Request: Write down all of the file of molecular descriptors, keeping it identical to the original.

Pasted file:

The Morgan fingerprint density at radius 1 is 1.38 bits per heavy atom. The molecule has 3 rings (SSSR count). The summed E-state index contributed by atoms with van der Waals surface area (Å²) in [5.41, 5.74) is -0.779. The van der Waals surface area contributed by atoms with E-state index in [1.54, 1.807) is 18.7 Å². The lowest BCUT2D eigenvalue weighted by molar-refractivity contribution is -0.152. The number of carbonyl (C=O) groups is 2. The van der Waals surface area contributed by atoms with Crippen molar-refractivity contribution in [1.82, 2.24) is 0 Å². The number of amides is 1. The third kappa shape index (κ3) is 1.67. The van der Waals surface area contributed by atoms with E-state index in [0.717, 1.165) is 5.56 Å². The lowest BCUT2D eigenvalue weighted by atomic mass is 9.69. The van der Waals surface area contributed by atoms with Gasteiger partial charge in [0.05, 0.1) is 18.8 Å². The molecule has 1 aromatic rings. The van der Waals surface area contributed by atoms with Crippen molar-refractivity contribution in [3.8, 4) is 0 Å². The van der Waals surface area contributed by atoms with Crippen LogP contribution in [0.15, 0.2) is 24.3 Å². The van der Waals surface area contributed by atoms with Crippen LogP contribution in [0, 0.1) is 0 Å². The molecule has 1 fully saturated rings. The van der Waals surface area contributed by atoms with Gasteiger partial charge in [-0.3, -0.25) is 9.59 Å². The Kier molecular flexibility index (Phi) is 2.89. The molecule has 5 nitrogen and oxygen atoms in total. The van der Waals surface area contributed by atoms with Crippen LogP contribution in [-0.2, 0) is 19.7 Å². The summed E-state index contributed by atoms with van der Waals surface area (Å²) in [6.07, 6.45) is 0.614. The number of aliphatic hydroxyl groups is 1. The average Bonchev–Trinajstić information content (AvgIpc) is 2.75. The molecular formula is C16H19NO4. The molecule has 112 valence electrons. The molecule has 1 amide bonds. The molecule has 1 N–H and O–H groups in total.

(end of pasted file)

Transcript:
The Morgan fingerprint density at radius 1 is 1.38 bits per heavy atom. The molecule has 3 rings (SSSR count). The summed E-state index contributed by atoms with van der Waals surface area (Å²) in [5.41, 5.74) is -0.779. The van der Waals surface area contributed by atoms with E-state index in [1.54, 1.807) is 18.7 Å². The lowest BCUT2D eigenvalue weighted by molar-refractivity contribution is -0.152. The number of carbonyl (C=O) groups is 2. The van der Waals surface area contributed by atoms with Crippen molar-refractivity contribution in [1.82, 2.24) is 0 Å². The number of amides is 1. The third kappa shape index (κ3) is 1.67. The van der Waals surface area contributed by atoms with E-state index in [0.717, 1.165) is 5.56 Å². The lowest BCUT2D eigenvalue weighted by atomic mass is 9.69. The van der Waals surface area contributed by atoms with Gasteiger partial charge in [0.05, 0.1) is 18.8 Å². The molecule has 1 aromatic rings. The van der Waals surface area contributed by atoms with Crippen molar-refractivity contribution in [3.8, 4) is 0 Å². The van der Waals surface area contributed by atoms with Crippen LogP contribution in [0.15, 0.2) is 24.3 Å². The van der Waals surface area contributed by atoms with Crippen LogP contribution in [0, 0.1) is 0 Å². The molecule has 1 fully saturated rings. The van der Waals surface area contributed by atoms with Gasteiger partial charge in [-0.3, -0.25) is 9.59 Å². The Kier molecular flexibility index (Phi) is 2.89. The molecule has 5 nitrogen and oxygen atoms in total. The van der Waals surface area contributed by atoms with Crippen LogP contribution in [-0.2, 0) is 19.7 Å². The summed E-state index contributed by atoms with van der Waals surface area (Å²) in [6.07, 6.45) is 0.614. The number of aliphatic hydroxyl groups is 1. The average Bonchev–Trinajstić information content (AvgIpc) is 2.75. The molecular formula is C16H19NO4. The molecule has 112 valence electrons. The molecule has 1 amide bonds. The molecule has 1 N–H and O–H groups in total.